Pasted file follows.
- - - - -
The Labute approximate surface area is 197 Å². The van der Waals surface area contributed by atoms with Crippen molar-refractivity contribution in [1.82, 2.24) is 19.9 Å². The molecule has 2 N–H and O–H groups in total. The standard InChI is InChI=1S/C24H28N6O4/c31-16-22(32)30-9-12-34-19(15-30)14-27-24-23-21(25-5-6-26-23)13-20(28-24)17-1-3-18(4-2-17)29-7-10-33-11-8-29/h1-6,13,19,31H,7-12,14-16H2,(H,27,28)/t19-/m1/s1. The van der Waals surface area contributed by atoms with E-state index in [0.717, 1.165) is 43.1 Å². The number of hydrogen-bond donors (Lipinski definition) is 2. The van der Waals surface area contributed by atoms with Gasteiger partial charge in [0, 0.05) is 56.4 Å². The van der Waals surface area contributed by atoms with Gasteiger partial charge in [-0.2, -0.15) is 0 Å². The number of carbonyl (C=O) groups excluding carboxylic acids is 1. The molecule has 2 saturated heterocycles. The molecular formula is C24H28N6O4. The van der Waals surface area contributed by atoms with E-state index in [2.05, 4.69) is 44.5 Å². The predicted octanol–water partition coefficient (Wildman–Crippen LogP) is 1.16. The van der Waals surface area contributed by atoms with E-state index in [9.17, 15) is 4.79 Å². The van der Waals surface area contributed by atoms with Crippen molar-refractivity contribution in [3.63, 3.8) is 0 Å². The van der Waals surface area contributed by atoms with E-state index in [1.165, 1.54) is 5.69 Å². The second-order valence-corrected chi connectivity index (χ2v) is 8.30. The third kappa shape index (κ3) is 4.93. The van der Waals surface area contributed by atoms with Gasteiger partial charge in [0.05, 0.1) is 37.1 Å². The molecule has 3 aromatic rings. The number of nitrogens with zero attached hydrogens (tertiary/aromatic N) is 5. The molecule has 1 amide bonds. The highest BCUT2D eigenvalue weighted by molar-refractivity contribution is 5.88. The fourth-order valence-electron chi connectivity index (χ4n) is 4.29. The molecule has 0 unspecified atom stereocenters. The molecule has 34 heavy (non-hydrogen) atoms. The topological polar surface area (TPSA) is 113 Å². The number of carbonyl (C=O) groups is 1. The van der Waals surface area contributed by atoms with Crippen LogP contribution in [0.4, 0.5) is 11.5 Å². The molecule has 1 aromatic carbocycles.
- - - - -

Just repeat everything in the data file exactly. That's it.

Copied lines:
The Labute approximate surface area is 197 Å². The van der Waals surface area contributed by atoms with Crippen molar-refractivity contribution in [1.82, 2.24) is 19.9 Å². The molecule has 2 N–H and O–H groups in total. The standard InChI is InChI=1S/C24H28N6O4/c31-16-22(32)30-9-12-34-19(15-30)14-27-24-23-21(25-5-6-26-23)13-20(28-24)17-1-3-18(4-2-17)29-7-10-33-11-8-29/h1-6,13,19,31H,7-12,14-16H2,(H,27,28)/t19-/m1/s1. The van der Waals surface area contributed by atoms with E-state index in [0.717, 1.165) is 43.1 Å². The number of hydrogen-bond donors (Lipinski definition) is 2. The van der Waals surface area contributed by atoms with Gasteiger partial charge in [0, 0.05) is 56.4 Å². The van der Waals surface area contributed by atoms with Gasteiger partial charge in [-0.2, -0.15) is 0 Å². The number of carbonyl (C=O) groups excluding carboxylic acids is 1. The molecule has 2 saturated heterocycles. The molecular formula is C24H28N6O4. The van der Waals surface area contributed by atoms with E-state index in [2.05, 4.69) is 44.5 Å². The predicted octanol–water partition coefficient (Wildman–Crippen LogP) is 1.16. The van der Waals surface area contributed by atoms with E-state index in [9.17, 15) is 4.79 Å². The van der Waals surface area contributed by atoms with Crippen molar-refractivity contribution in [3.63, 3.8) is 0 Å². The van der Waals surface area contributed by atoms with E-state index in [1.165, 1.54) is 5.69 Å². The second-order valence-corrected chi connectivity index (χ2v) is 8.30. The third kappa shape index (κ3) is 4.93. The van der Waals surface area contributed by atoms with Gasteiger partial charge in [0.05, 0.1) is 37.1 Å². The molecule has 3 aromatic rings. The number of nitrogens with zero attached hydrogens (tertiary/aromatic N) is 5. The molecule has 1 amide bonds. The highest BCUT2D eigenvalue weighted by molar-refractivity contribution is 5.88. The fourth-order valence-electron chi connectivity index (χ4n) is 4.29. The molecule has 0 unspecified atom stereocenters. The molecule has 34 heavy (non-hydrogen) atoms. The topological polar surface area (TPSA) is 113 Å². The number of carbonyl (C=O) groups is 1. The van der Waals surface area contributed by atoms with Crippen LogP contribution in [0.4, 0.5) is 11.5 Å². The molecule has 1 aromatic carbocycles.